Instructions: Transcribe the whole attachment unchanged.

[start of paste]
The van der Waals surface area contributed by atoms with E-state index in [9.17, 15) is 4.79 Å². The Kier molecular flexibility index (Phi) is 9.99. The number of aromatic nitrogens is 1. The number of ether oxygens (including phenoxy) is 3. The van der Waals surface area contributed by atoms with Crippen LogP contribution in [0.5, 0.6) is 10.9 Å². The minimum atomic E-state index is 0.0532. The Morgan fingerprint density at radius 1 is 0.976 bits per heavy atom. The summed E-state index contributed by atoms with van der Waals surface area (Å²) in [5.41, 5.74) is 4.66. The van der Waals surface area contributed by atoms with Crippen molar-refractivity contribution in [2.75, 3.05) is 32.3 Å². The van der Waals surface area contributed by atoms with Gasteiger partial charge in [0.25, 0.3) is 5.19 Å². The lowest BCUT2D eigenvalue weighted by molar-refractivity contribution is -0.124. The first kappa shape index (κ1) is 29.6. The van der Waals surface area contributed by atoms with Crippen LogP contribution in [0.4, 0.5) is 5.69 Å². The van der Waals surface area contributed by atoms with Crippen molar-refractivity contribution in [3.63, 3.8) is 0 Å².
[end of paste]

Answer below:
The van der Waals surface area contributed by atoms with E-state index in [9.17, 15) is 4.79 Å². The Kier molecular flexibility index (Phi) is 9.99. The number of aromatic nitrogens is 1. The number of ether oxygens (including phenoxy) is 3. The van der Waals surface area contributed by atoms with Crippen LogP contribution in [0.5, 0.6) is 10.9 Å². The minimum atomic E-state index is 0.0532. The Morgan fingerprint density at radius 1 is 0.976 bits per heavy atom. The summed E-state index contributed by atoms with van der Waals surface area (Å²) in [5.41, 5.74) is 4.66. The van der Waals surface area contributed by atoms with Crippen molar-refractivity contribution in [2.75, 3.05) is 32.3 Å². The van der Waals surface area contributed by atoms with Gasteiger partial charge in [0.25, 0.3) is 5.19 Å². The lowest BCUT2D eigenvalue weighted by molar-refractivity contribution is -0.124. The first kappa shape index (κ1) is 29.6. The van der Waals surface area contributed by atoms with Crippen LogP contribution in [0.4, 0.5) is 5.69 Å². The van der Waals surface area contributed by atoms with Crippen molar-refractivity contribution in [3.63, 3.8) is 0 Å².